Poor adherence to treatment of chronic disease massive global problem WHO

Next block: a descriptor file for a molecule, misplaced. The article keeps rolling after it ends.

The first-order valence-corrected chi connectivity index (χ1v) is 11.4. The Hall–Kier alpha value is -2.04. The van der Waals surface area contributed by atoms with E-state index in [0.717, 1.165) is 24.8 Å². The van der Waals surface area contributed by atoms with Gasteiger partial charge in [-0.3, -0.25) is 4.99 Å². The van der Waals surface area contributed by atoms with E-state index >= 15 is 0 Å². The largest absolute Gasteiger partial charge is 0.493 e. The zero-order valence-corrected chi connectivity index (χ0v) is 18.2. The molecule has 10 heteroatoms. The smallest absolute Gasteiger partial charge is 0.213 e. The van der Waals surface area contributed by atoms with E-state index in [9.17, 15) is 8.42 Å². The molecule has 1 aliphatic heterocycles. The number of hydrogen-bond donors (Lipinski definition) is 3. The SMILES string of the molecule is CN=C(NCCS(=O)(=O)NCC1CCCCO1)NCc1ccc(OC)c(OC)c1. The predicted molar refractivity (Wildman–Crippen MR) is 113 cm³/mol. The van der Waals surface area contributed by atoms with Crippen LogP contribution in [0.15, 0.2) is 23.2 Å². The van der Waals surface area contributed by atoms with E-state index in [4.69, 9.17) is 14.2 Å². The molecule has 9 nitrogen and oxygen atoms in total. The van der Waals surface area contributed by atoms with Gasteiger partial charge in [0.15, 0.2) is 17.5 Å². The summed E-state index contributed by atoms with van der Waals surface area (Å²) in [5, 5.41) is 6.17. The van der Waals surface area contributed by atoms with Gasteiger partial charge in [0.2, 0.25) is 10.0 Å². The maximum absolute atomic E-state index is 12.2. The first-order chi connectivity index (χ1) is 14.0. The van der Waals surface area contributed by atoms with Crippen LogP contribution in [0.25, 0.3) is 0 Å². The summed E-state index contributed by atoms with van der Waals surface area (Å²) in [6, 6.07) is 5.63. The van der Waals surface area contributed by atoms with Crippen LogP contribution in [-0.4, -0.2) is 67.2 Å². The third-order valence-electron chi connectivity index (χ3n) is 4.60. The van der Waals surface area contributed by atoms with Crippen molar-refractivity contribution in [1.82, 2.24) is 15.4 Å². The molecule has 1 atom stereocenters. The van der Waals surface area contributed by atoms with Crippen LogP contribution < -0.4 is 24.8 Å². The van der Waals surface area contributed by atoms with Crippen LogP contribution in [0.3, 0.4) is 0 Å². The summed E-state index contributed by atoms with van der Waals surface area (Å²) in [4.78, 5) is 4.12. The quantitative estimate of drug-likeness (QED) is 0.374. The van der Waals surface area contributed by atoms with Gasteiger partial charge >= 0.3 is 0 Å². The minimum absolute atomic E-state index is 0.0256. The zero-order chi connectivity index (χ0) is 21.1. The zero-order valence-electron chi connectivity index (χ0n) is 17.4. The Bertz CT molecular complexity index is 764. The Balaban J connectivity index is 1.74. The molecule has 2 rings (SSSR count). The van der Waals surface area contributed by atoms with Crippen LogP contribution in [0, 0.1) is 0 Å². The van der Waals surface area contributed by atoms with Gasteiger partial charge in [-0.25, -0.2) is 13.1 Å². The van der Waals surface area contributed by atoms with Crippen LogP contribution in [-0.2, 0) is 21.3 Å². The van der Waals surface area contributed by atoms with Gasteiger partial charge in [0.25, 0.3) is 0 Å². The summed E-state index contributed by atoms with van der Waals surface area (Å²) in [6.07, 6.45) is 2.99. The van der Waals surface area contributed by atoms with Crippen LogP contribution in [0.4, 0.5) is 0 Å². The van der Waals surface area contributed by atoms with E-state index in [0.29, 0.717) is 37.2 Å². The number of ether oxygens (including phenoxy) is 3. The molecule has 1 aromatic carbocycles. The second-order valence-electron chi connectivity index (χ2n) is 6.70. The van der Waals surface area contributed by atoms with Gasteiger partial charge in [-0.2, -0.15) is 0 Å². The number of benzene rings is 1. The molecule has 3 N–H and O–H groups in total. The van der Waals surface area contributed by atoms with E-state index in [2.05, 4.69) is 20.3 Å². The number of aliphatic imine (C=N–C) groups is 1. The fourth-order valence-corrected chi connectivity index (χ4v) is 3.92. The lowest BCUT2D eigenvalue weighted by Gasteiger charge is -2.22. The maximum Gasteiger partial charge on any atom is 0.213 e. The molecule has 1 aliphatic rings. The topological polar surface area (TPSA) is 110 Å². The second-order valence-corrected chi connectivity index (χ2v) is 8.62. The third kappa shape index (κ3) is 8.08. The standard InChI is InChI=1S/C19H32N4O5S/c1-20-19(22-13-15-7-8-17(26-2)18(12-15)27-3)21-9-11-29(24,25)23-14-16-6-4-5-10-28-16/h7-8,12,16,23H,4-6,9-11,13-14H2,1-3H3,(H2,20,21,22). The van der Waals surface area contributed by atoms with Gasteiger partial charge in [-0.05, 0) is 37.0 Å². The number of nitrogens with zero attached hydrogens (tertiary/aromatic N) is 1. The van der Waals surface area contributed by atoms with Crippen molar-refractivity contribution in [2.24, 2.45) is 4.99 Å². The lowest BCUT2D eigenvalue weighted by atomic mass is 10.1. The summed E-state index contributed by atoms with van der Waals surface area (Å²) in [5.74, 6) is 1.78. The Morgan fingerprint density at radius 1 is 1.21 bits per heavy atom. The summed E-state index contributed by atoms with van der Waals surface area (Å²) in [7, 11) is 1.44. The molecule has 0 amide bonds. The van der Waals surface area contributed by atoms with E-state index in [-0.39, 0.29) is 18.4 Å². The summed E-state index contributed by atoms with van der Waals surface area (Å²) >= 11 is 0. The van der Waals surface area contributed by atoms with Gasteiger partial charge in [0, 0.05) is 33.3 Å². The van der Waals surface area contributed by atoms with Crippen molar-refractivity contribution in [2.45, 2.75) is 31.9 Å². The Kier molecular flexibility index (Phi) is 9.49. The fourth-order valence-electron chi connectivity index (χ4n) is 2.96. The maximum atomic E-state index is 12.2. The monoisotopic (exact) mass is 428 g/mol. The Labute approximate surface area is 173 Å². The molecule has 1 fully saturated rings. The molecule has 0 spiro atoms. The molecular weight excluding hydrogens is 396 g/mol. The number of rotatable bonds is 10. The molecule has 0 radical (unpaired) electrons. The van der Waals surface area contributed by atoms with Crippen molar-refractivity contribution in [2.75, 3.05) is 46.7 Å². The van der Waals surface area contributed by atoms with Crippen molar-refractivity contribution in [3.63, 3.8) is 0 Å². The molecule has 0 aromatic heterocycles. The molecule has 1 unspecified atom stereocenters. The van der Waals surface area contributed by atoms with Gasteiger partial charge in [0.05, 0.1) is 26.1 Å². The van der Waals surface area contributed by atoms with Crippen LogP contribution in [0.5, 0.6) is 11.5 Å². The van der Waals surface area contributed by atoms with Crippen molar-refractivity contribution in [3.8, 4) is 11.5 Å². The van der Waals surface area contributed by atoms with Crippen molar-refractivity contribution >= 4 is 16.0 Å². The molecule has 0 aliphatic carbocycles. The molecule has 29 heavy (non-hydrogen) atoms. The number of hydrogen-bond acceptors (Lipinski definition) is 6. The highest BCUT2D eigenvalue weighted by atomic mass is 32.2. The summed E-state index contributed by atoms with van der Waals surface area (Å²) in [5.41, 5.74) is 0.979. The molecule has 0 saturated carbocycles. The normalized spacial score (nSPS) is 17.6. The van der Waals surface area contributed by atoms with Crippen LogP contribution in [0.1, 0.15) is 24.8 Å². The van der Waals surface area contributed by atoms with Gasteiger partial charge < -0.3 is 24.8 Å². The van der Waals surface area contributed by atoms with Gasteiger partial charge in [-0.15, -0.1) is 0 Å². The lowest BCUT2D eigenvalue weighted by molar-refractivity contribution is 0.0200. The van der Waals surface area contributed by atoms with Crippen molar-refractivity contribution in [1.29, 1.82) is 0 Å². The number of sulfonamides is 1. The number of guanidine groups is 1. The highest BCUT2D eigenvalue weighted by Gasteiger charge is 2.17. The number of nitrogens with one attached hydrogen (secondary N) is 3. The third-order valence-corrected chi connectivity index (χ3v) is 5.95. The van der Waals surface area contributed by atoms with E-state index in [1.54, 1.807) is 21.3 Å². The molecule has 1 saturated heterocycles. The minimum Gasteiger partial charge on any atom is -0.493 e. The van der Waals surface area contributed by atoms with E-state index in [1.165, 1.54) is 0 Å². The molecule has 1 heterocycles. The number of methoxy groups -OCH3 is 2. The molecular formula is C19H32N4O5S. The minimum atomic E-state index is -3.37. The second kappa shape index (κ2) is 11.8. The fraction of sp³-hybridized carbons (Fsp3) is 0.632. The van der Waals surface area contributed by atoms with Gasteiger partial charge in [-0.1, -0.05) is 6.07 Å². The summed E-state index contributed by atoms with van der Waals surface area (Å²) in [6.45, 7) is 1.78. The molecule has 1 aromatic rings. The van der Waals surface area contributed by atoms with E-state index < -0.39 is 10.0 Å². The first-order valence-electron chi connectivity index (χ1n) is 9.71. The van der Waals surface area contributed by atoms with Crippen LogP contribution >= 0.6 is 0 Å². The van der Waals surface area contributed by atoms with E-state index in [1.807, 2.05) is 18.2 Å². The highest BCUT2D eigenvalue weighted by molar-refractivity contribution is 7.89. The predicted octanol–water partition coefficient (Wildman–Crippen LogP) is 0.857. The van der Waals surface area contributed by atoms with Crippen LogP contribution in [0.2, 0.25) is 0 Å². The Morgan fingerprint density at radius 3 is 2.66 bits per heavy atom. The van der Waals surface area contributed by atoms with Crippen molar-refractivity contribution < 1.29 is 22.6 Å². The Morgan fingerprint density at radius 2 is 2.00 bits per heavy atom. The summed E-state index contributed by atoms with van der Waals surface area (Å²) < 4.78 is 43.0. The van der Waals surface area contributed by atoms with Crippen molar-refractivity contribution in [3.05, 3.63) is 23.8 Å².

The United Nations World Health Organization (WHO) said today failure to continue taking prescribed medicine for chronic diseases is a problem of striking magnitude globally regardless of the type of disease, particularly in cases where patients are required to self-administer their treatment. “Poor adherence is the primary reason for not achieving the full health benefits medicines can provide to patients. It causes medical and psychosocial complications of disease, reduces patients’ quality of life, increases the likelihood of development of drug resistance and wastes health care resources,” WHO Executive Director for Non-communicable Diseases and Mental Health Derek Yach said. A newly published WHO report entitled, “Adherence to Long-Term Therapies: Evidence for Action,” says in developed countries, adherence among patients suffering from chronic diseases averages only 50 per cent, and it is even lower in developing countries. The study reviews a variety of chronic conditions such as cardiovascular disease, HIV/AIDS, depression, asthma, high blood pressure, mental problems, cancer and diabetes. Intended for policy-makers, health managers, and clinical practitioners, the report provides a concise summary of the consequences of poor adherence for health and economics. It also discusses the options available for improving adherence, and demonstrates the potential impact on desired health outcomes and health care budgets. Compliance with regimens will avoid excess costs to already stretched health systems and will improve the lives of people with chronic diseases, WHO said. It reduces the need for more costly interventions, such as frequent and longer hospitalizations, unnecessary use of emergency rooms and highly expensive intensive care services.

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